Necessity drove more women to the workplace in the 20th century. Ambition - and just being good at their jobs - kept them there. But women were held to different standards, and this is especially obvious in dress codes throughout the early and mid-1900s.
Alice Miller has been collecting women’s work uniforms for 20 years. She has more than 150 outfits dating from 1909 to 2014.
“You can attract people with the uniform," Miller said. "Someone will say, 'Oh that’s really unusual! Look at the skirt on that! Look at the shirt or the jacket!' Then, you can go into the history of the women that wore it.”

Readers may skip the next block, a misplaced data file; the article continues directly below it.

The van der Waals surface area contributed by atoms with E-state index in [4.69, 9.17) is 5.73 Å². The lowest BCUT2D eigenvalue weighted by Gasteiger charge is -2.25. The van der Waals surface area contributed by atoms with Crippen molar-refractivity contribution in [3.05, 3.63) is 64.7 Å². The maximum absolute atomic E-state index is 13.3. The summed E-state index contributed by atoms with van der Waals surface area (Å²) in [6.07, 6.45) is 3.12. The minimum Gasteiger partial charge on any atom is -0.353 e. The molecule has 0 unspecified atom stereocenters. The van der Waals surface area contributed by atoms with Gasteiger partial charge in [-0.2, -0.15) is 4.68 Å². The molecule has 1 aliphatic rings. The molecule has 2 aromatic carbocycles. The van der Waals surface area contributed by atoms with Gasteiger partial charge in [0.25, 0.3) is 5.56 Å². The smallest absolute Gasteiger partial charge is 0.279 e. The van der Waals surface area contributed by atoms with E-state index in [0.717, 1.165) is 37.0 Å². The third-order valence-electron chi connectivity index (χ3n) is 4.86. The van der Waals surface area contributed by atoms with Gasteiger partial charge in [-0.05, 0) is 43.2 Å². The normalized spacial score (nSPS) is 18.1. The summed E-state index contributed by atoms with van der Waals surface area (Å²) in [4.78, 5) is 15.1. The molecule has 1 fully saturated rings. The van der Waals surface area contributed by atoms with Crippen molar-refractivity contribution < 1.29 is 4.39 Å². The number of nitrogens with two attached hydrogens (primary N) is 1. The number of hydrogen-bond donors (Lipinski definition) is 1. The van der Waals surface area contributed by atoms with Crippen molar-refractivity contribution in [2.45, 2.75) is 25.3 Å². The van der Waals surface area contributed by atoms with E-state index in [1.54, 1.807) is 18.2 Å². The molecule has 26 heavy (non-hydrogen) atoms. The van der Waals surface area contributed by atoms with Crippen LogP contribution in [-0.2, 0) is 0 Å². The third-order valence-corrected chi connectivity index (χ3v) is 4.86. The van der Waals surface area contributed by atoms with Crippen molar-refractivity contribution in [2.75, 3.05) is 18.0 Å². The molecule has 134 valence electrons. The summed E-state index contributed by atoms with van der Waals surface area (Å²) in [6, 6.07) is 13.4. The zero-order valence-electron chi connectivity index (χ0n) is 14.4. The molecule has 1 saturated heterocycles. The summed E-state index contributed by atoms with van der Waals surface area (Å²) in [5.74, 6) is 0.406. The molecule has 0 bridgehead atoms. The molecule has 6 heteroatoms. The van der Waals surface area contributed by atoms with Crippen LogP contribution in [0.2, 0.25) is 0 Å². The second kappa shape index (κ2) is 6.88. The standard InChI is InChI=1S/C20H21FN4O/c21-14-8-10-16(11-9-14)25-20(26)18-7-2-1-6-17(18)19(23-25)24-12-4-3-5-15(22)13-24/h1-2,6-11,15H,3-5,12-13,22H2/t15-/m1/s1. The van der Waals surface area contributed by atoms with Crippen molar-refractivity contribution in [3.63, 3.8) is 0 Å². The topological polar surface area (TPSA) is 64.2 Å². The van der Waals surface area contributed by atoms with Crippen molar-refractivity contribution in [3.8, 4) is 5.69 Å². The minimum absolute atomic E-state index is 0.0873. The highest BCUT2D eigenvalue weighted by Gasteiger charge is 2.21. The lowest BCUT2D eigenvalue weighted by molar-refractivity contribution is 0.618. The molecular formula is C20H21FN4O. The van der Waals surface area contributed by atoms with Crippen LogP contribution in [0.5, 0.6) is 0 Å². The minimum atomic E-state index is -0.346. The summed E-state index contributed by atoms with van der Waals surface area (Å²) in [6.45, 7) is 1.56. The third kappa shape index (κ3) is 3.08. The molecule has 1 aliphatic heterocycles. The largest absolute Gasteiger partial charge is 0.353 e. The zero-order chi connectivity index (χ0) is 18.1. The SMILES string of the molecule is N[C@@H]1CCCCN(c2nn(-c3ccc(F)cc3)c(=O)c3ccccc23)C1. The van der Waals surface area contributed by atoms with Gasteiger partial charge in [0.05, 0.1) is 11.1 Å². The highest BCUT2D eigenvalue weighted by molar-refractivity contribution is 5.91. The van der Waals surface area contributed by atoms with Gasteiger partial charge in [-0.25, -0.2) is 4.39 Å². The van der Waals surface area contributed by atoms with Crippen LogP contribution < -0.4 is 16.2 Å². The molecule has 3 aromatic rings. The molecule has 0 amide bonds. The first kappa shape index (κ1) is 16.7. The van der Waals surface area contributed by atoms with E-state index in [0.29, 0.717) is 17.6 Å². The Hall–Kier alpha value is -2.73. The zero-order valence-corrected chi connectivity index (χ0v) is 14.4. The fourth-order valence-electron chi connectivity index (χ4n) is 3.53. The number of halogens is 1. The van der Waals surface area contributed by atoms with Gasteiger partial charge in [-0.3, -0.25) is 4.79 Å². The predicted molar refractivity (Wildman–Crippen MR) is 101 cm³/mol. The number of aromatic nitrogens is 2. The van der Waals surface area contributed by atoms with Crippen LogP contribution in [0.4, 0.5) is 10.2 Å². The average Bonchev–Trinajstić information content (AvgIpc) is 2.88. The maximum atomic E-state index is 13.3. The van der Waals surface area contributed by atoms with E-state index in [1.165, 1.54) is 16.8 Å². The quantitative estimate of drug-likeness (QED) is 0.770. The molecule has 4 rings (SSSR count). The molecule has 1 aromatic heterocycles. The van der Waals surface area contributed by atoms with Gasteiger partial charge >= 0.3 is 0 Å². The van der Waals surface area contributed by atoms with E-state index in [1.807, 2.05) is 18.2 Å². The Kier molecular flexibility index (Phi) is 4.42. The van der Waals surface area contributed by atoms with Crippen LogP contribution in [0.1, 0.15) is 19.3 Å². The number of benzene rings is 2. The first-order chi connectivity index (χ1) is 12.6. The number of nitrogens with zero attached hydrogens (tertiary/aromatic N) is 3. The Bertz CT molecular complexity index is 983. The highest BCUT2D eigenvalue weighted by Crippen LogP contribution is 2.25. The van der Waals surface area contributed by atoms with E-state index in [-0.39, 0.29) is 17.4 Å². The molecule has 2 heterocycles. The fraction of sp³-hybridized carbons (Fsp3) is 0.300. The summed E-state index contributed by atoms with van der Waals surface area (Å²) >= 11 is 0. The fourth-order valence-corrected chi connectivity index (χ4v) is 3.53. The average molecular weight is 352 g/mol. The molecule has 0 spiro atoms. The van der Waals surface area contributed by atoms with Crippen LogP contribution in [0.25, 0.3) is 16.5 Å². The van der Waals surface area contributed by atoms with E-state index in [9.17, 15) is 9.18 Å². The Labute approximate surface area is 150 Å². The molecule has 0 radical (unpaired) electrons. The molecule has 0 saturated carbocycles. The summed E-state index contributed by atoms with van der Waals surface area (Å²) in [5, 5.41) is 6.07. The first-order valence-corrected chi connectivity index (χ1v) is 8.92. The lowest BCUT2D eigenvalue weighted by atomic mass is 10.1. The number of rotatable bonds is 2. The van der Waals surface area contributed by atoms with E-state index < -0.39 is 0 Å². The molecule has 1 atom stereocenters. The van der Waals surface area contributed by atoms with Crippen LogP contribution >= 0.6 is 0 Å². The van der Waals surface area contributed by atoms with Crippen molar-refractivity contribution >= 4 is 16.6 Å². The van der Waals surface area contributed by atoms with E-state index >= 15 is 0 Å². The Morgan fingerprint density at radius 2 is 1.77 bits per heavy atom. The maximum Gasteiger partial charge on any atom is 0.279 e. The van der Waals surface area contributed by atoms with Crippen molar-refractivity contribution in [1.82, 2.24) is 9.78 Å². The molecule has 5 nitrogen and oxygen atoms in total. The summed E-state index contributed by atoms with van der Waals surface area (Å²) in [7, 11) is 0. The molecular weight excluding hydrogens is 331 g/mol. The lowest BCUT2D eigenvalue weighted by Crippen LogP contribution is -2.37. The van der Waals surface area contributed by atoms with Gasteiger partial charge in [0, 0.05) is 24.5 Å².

Along with the clothes, Miller collects stories. She has met the highest ranking female Marine who was stationed in Vietnam. Years ago, she's talked to a woman who served as a medic in the trenches of World War I. Her husband's grandmother was a real-life Rosie the Riveter in Tacoma.
These are a few of the stories she told to 88.5’s Kayla Roberts at the White River Valley Museum in Auburn where some of her collection is on display until June 18.